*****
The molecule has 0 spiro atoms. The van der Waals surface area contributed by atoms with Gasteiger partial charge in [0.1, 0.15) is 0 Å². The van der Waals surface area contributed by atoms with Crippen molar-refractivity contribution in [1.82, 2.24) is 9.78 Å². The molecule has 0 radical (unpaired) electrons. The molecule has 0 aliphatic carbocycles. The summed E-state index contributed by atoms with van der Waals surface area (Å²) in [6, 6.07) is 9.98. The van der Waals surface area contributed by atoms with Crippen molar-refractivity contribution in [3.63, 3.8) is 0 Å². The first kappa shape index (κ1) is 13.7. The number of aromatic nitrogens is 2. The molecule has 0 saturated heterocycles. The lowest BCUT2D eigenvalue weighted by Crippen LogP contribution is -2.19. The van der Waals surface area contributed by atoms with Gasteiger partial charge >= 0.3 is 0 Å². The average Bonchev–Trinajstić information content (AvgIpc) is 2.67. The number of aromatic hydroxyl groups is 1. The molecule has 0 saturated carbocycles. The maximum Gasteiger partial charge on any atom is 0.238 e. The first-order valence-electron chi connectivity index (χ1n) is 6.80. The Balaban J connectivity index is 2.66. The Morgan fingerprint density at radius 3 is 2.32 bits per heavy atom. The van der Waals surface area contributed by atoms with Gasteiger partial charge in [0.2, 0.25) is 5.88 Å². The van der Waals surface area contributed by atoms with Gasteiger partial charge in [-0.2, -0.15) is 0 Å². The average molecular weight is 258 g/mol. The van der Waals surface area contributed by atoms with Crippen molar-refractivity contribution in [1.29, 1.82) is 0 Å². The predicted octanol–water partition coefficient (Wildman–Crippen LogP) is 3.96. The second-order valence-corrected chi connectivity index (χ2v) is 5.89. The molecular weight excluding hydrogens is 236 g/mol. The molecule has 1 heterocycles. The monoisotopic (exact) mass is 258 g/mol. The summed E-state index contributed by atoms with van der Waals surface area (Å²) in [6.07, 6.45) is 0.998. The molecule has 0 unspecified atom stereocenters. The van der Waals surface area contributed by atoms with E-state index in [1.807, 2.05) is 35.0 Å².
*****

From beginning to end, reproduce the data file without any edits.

The molecule has 0 spiro atoms. The van der Waals surface area contributed by atoms with Gasteiger partial charge in [0.1, 0.15) is 0 Å². The van der Waals surface area contributed by atoms with Crippen molar-refractivity contribution in [1.82, 2.24) is 9.78 Å². The molecule has 0 radical (unpaired) electrons. The molecule has 0 aliphatic carbocycles. The summed E-state index contributed by atoms with van der Waals surface area (Å²) in [6, 6.07) is 9.98. The van der Waals surface area contributed by atoms with Crippen molar-refractivity contribution in [3.63, 3.8) is 0 Å². The first kappa shape index (κ1) is 13.7. The number of aromatic nitrogens is 2. The molecule has 0 saturated heterocycles. The lowest BCUT2D eigenvalue weighted by Crippen LogP contribution is -2.19. The van der Waals surface area contributed by atoms with Gasteiger partial charge >= 0.3 is 0 Å². The average Bonchev–Trinajstić information content (AvgIpc) is 2.67. The number of aromatic hydroxyl groups is 1. The molecule has 0 saturated carbocycles. The maximum Gasteiger partial charge on any atom is 0.238 e. The first-order valence-electron chi connectivity index (χ1n) is 6.80. The Balaban J connectivity index is 2.66. The Morgan fingerprint density at radius 3 is 2.32 bits per heavy atom. The van der Waals surface area contributed by atoms with Gasteiger partial charge in [0.2, 0.25) is 5.88 Å². The van der Waals surface area contributed by atoms with Gasteiger partial charge in [-0.2, -0.15) is 0 Å². The average molecular weight is 258 g/mol. The van der Waals surface area contributed by atoms with Crippen molar-refractivity contribution in [1.29, 1.82) is 0 Å². The predicted octanol–water partition coefficient (Wildman–Crippen LogP) is 3.96. The second-order valence-corrected chi connectivity index (χ2v) is 5.89. The molecular weight excluding hydrogens is 236 g/mol. The molecule has 1 heterocycles. The monoisotopic (exact) mass is 258 g/mol. The summed E-state index contributed by atoms with van der Waals surface area (Å²) in [6.07, 6.45) is 0.998. The molecule has 0 unspecified atom stereocenters. The van der Waals surface area contributed by atoms with E-state index in [1.807, 2.05) is 35.0 Å².